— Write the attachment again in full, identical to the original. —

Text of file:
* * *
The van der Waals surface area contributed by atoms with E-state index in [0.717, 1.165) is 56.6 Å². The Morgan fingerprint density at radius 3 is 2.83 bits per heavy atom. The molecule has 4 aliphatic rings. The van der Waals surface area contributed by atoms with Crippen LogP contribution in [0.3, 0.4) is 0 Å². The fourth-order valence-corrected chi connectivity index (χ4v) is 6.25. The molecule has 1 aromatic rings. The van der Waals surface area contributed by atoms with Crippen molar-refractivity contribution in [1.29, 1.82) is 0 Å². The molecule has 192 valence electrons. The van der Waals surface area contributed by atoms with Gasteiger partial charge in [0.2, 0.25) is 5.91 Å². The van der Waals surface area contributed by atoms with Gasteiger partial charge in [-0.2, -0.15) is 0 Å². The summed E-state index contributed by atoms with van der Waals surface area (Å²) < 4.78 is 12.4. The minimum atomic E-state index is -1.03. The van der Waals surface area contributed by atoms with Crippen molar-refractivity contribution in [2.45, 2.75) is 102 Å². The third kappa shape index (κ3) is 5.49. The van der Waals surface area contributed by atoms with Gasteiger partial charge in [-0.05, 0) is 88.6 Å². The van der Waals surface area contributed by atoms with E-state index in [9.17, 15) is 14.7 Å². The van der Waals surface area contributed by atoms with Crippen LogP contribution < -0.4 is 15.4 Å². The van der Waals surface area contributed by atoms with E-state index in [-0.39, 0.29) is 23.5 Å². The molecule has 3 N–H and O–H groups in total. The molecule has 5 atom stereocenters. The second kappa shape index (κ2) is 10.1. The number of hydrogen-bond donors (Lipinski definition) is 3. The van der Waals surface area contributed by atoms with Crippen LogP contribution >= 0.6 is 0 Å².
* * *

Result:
The van der Waals surface area contributed by atoms with E-state index in [0.717, 1.165) is 56.6 Å². The Morgan fingerprint density at radius 3 is 2.83 bits per heavy atom. The molecule has 4 aliphatic rings. The van der Waals surface area contributed by atoms with Crippen LogP contribution in [0.3, 0.4) is 0 Å². The fourth-order valence-corrected chi connectivity index (χ4v) is 6.25. The molecule has 1 aromatic rings. The van der Waals surface area contributed by atoms with Crippen molar-refractivity contribution in [1.29, 1.82) is 0 Å². The molecule has 192 valence electrons. The van der Waals surface area contributed by atoms with Gasteiger partial charge in [0.2, 0.25) is 5.91 Å². The van der Waals surface area contributed by atoms with Gasteiger partial charge in [-0.2, -0.15) is 0 Å². The summed E-state index contributed by atoms with van der Waals surface area (Å²) < 4.78 is 12.4. The minimum atomic E-state index is -1.03. The van der Waals surface area contributed by atoms with Crippen molar-refractivity contribution in [2.45, 2.75) is 102 Å². The third kappa shape index (κ3) is 5.49. The van der Waals surface area contributed by atoms with Gasteiger partial charge in [-0.05, 0) is 88.6 Å². The van der Waals surface area contributed by atoms with E-state index in [9.17, 15) is 14.7 Å². The van der Waals surface area contributed by atoms with Crippen LogP contribution < -0.4 is 15.4 Å². The van der Waals surface area contributed by atoms with E-state index in [-0.39, 0.29) is 23.5 Å². The molecule has 3 N–H and O–H groups in total. The molecule has 5 atom stereocenters. The second kappa shape index (κ2) is 10.1. The number of hydrogen-bond donors (Lipinski definition) is 3. The van der Waals surface area contributed by atoms with Crippen LogP contribution >= 0.6 is 0 Å².